Practice of Queueing as a Categorical Imperative for a Fair Society

Creative Commons License

Gökçekuyu E.

Journal of Academic Perspective on Social Studies, vol.1, no.1, pp.75-83, 2023 (Peer-Reviewed Journal)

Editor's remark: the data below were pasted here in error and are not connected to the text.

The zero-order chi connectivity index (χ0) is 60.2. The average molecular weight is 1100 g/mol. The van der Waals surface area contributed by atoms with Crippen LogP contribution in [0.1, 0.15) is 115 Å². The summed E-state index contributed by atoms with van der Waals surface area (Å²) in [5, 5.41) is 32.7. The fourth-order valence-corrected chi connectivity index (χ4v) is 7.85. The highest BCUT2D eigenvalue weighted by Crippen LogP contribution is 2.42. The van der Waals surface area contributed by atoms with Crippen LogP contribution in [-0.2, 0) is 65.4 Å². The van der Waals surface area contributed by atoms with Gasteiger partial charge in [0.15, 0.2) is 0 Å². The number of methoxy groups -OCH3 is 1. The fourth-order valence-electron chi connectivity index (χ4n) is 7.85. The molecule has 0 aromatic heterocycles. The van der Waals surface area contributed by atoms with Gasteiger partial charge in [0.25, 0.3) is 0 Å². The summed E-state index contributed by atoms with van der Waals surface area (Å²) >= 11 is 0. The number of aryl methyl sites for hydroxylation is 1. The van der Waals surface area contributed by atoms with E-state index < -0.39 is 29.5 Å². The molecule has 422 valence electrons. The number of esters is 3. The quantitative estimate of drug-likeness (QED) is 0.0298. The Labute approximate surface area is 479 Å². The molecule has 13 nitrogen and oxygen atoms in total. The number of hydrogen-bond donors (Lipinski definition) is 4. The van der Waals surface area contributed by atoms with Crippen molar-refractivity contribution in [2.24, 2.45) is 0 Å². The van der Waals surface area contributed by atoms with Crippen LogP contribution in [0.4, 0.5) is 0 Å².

Alisdair MacIntyre argues that there are three stages of moral philosophical perspective for an individual. These are, the individual (1) being on a life-long quest towards a telos between birth and death, (2) who arrives in an inherited historical and social identity that is only partially constituted and (3) needs to exercise relevant virtues in one’s life. Departing from these three moral stages I build on Alasadair MacIntyre’s narrative in After Virtue with the purpose of focusing and highlighting one specific human practice. This practice is the practice of queueing and in this article I argue that it functions as a signpost for whether fair treatment is a shared societal practice that also must hinge on what MacIntyre labels to be an intelligible action. On his turn MacIntyre is known to criticize modernity, individualism as lacking morality making human survival beyond despair. MacIntyre perceives virtues as philosophical values and foresees that the collapse of a virtuous life is an inherent derivative of an unintelligible and unfair society. This article aims to demonstrate that queueing is an intelligible human action that is to be labelled as virtuous social order and a form of distribution of justice.